We would love to help you determine how to lower your cost of instructor-led training with Soapbox. We only need 15 minutes (we know your time is valuable!).
Perhaps I’ve been quarantined too long and have run out of “good” shows to watch, but when I recently stumbled across Married At First Sight (Season 9) on Netflix, I couldn’t resist.
As I began to watch it, I noticed something. I found myself rooting for certain people on the show. I wasn’t rooting against anyone on the show, but I definitely found myself rooting for a few of the people more than others. As I reflected on this more, I wondered if there was a lesson for us in the world of instructional design.
Last weekend I had a chance to visit several wineries in Walla Walla, WA. A lot of people wondered why I was going to wineries if I don’t drink. Honestly, if I have an opportunity to sit outside on a gorgeous day, surrounded by beautiful scenery and amazing views while having fun conversations and learning about things I knew nothing about, then count me in.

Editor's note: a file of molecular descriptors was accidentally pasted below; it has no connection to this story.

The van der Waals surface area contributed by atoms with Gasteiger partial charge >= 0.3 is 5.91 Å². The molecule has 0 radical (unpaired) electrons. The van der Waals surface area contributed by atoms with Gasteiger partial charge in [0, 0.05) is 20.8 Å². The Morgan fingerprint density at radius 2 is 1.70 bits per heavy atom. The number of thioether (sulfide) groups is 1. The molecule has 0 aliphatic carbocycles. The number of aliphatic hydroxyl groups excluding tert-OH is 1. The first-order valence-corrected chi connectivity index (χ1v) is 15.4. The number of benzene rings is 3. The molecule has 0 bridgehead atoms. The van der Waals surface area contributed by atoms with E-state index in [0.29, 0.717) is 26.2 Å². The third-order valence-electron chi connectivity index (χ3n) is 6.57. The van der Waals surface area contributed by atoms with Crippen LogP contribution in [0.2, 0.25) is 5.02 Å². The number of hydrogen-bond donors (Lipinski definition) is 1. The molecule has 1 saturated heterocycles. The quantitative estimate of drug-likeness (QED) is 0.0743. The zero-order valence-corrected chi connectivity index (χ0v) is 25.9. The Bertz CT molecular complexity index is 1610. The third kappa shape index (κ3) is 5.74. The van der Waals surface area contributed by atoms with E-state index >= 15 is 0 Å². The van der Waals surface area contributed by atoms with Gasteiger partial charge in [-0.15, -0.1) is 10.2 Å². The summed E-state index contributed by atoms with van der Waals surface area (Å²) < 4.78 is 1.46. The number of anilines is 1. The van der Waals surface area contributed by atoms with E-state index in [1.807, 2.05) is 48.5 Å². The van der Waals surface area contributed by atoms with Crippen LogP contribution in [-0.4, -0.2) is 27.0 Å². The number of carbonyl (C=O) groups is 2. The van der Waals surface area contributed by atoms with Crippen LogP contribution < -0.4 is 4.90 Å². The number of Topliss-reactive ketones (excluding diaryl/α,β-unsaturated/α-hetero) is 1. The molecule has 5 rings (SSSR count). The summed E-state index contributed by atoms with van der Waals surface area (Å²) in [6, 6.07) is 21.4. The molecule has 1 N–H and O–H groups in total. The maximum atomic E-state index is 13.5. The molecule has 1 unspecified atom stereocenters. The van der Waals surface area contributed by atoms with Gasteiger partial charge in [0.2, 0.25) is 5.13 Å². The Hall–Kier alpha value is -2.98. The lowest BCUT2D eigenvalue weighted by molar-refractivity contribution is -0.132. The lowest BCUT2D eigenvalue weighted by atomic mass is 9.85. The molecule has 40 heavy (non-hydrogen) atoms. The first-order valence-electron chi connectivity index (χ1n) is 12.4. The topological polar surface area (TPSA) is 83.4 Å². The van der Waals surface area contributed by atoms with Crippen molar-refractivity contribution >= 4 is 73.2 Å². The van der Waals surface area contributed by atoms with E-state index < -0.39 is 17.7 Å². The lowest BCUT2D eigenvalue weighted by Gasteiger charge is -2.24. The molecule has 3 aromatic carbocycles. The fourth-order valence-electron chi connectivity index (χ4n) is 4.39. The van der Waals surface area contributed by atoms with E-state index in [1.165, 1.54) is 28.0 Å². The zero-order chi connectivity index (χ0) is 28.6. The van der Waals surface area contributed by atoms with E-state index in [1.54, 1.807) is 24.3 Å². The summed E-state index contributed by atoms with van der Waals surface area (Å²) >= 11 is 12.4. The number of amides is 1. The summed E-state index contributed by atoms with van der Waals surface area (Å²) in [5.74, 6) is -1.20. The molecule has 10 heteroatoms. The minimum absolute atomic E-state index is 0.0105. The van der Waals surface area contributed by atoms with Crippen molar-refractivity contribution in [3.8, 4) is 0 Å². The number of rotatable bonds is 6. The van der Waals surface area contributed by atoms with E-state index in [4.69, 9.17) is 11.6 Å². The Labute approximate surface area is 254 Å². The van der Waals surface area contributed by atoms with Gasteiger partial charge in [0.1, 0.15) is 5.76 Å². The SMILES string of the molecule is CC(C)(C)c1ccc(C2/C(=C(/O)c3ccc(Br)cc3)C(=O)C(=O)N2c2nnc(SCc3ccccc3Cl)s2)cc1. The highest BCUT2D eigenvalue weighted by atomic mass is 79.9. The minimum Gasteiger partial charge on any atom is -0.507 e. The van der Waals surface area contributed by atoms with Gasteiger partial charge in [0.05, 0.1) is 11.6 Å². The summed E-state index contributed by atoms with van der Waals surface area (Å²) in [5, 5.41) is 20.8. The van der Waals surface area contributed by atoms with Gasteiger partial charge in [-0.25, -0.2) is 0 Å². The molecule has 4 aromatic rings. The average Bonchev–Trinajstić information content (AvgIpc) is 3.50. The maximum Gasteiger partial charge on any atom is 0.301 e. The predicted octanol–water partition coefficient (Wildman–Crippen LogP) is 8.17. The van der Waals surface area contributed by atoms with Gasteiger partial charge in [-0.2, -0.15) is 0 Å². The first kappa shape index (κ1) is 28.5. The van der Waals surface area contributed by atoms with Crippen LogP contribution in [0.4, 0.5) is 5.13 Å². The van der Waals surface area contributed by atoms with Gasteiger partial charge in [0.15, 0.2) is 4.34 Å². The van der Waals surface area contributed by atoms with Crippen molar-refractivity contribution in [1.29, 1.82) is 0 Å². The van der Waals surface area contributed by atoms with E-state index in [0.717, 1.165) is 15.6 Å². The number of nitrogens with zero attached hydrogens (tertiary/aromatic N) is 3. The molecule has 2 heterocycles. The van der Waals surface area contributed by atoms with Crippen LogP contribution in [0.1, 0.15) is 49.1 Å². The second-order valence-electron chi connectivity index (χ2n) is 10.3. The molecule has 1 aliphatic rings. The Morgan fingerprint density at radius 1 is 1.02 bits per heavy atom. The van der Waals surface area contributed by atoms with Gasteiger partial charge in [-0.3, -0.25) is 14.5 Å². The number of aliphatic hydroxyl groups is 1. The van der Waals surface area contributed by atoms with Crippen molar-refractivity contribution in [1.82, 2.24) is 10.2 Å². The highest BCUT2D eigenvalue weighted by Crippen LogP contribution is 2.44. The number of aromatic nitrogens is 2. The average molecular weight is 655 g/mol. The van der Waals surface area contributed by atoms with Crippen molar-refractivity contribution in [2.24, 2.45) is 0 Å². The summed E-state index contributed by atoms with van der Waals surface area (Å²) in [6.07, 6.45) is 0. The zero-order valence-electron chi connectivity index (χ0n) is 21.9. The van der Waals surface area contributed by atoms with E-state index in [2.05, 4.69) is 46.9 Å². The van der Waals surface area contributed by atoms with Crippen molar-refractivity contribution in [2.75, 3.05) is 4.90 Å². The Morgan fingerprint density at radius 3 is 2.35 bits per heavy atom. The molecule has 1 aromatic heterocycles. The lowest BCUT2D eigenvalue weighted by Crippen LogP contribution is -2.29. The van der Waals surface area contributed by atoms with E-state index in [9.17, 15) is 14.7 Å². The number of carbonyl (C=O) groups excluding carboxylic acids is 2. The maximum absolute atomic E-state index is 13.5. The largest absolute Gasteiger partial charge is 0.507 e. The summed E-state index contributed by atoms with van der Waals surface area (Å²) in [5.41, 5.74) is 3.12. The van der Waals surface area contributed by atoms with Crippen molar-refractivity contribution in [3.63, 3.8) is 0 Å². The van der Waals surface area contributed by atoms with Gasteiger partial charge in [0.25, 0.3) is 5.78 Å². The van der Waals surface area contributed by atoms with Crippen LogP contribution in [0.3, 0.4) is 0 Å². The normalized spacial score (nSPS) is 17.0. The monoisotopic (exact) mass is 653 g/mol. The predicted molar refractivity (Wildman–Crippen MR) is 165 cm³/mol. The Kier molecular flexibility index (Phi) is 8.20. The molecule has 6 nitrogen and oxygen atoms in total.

As we sat in the final winery we were visiting over the weekend, I began to reflect on the experience and realized there might be some lessons to take away that can be applied to virtual training design.
“Alexa, play the podcast Train Like You Listen from Spotify” .
Voice-activated digital assistants are household items for many of us. Smartphones, speakers, even watches can be voice-activated to help us with any number of things. My mom and her 81 year-old neighbor spent the weekend setting up and activating skills for several smart speakers in her house. They set up entertainment, reminders, asked questions, and set up some safety features. What else can we do with devices with a voice user interface?
On episode 30 of Train Like You Listen, Myra Roldan, author of Design A Voice User Interface, sits down with us to talk about how she leverages voice user interfaces as a training tool. In this short podcast, Myra helps us to understand more about what a voice user interface is and some examples of how they can be used to train in a variety of situations. For more information from Myra, be sure to visit her website http://myraroldan.tk/.